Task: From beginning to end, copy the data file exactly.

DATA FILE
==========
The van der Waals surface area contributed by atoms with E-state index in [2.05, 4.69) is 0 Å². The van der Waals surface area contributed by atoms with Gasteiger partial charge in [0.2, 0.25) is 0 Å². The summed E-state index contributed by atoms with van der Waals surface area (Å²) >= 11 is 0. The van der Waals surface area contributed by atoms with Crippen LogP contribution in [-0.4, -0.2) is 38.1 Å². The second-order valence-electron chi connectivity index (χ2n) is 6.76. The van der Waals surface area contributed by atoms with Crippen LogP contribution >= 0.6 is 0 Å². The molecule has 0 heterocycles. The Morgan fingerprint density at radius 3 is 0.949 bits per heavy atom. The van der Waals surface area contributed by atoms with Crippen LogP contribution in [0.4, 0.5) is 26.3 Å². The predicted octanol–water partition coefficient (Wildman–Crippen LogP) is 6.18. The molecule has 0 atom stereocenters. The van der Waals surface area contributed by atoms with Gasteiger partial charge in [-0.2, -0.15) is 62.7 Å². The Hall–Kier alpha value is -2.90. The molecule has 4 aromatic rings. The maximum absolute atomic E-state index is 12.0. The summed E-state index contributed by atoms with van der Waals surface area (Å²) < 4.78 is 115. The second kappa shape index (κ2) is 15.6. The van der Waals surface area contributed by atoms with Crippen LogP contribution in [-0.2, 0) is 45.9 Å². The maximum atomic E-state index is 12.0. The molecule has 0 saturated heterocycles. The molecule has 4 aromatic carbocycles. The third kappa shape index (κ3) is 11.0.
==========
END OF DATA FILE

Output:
The van der Waals surface area contributed by atoms with E-state index in [2.05, 4.69) is 0 Å². The van der Waals surface area contributed by atoms with Gasteiger partial charge in [0.2, 0.25) is 0 Å². The summed E-state index contributed by atoms with van der Waals surface area (Å²) >= 11 is 0. The van der Waals surface area contributed by atoms with Crippen LogP contribution in [-0.4, -0.2) is 38.1 Å². The second-order valence-electron chi connectivity index (χ2n) is 6.76. The van der Waals surface area contributed by atoms with Crippen LogP contribution >= 0.6 is 0 Å². The molecule has 0 heterocycles. The Morgan fingerprint density at radius 3 is 0.949 bits per heavy atom. The van der Waals surface area contributed by atoms with Crippen LogP contribution in [0.4, 0.5) is 26.3 Å². The predicted octanol–water partition coefficient (Wildman–Crippen LogP) is 6.18. The molecule has 0 atom stereocenters. The van der Waals surface area contributed by atoms with Gasteiger partial charge in [-0.2, -0.15) is 62.7 Å². The Hall–Kier alpha value is -2.90. The molecule has 4 aromatic rings. The maximum absolute atomic E-state index is 12.0. The summed E-state index contributed by atoms with van der Waals surface area (Å²) < 4.78 is 115. The second kappa shape index (κ2) is 15.6. The van der Waals surface area contributed by atoms with Crippen LogP contribution in [-0.2, 0) is 45.9 Å². The maximum atomic E-state index is 12.0. The molecule has 0 saturated heterocycles. The molecule has 4 aromatic carbocycles. The third kappa shape index (κ3) is 11.0.